Former Sky Sports presenter Richard Keys has taken aim at Manchester United star Bruno Fernandes, saying the Portugal international should lead by example.
The Red Devils suffered another disappointing result at the weekend as they were held 1-1 by Leicester City at Old Trafford. The result now leaves them in seventh place, three points away from the Premier League’s top four, and with just eight games remaining, Ralf Rangnick needs to get a tune out of his side on a regular basis if they want to play Champions League football next term.
Is Fernandes a disruptive influence?
After the match, Fernandes suggested some at the club are not playing to the standard required, something which Keys took aversion to. Writing in his blog, the broadcaster said: “Fernandes can’t leap out of a tackle – and then complain that his teammates aren’t putting enough into games. Lead by example, Bruno. Words are cheap.”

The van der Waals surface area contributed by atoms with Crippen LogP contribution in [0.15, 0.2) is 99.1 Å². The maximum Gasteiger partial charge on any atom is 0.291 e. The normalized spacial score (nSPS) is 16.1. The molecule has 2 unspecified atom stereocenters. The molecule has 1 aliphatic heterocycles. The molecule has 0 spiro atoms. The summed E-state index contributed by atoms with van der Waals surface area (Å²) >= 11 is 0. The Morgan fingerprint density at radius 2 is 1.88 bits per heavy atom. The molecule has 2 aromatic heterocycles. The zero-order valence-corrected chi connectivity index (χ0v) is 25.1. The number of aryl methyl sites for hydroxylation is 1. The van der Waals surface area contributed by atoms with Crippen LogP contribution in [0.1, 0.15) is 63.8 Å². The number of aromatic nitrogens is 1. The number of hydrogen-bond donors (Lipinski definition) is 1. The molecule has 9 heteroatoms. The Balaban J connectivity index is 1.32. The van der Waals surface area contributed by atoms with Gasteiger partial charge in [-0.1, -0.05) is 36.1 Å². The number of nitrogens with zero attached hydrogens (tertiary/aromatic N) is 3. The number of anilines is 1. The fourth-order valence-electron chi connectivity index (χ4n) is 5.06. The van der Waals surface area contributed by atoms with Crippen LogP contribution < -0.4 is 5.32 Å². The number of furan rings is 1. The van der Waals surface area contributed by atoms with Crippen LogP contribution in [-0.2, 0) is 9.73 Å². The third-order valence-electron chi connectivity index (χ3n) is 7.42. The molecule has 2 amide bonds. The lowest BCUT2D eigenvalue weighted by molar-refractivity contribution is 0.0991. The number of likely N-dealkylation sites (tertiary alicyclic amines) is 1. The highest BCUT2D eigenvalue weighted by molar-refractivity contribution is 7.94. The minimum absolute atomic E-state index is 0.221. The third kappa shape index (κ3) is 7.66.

TIF Thoughts on Fernandes…
Indeed, Fernandes’ lack of commitment played a role in Kelechi Iheanacho’s opener for the Foxes. The former Sporting man jumped out of a tackle with Kiernan Dewsbury-Hall in the build-up to the strike, which, given United’s current situation, is just not good enough.
Once lauded as United’s saviour after making the move to Manchester in January 2020, the 27-year-old now appears to have earned a reputation as a disruptive influence. Club insiders say the £81m-valued Fernandes is “uncoachable”, while Trevor Sinclair criticised him and Cristiano Ronaldo after the duo failed to acknowledge the supporters after their 1-1 draw with Newcastle United in December.
Fernandes continues to contribute, managing nine goals and 14 assists this season in all competitions, but his reported attitude problems are emblematic of a wider problem at the club. Earlier this year, it was reported the first-team squad is unhappy with Rangnick, and the players do not seem to all be pulling in the right direction.
In fairness to Fernandes, he has come out in defence of the German. However, as one of the senior performers, he must be the man that younger, less experienced players look to. Having signed a four-year contract extension, the club’s hierarchy clearly believe in him, and now he must repay that faith on the pitch.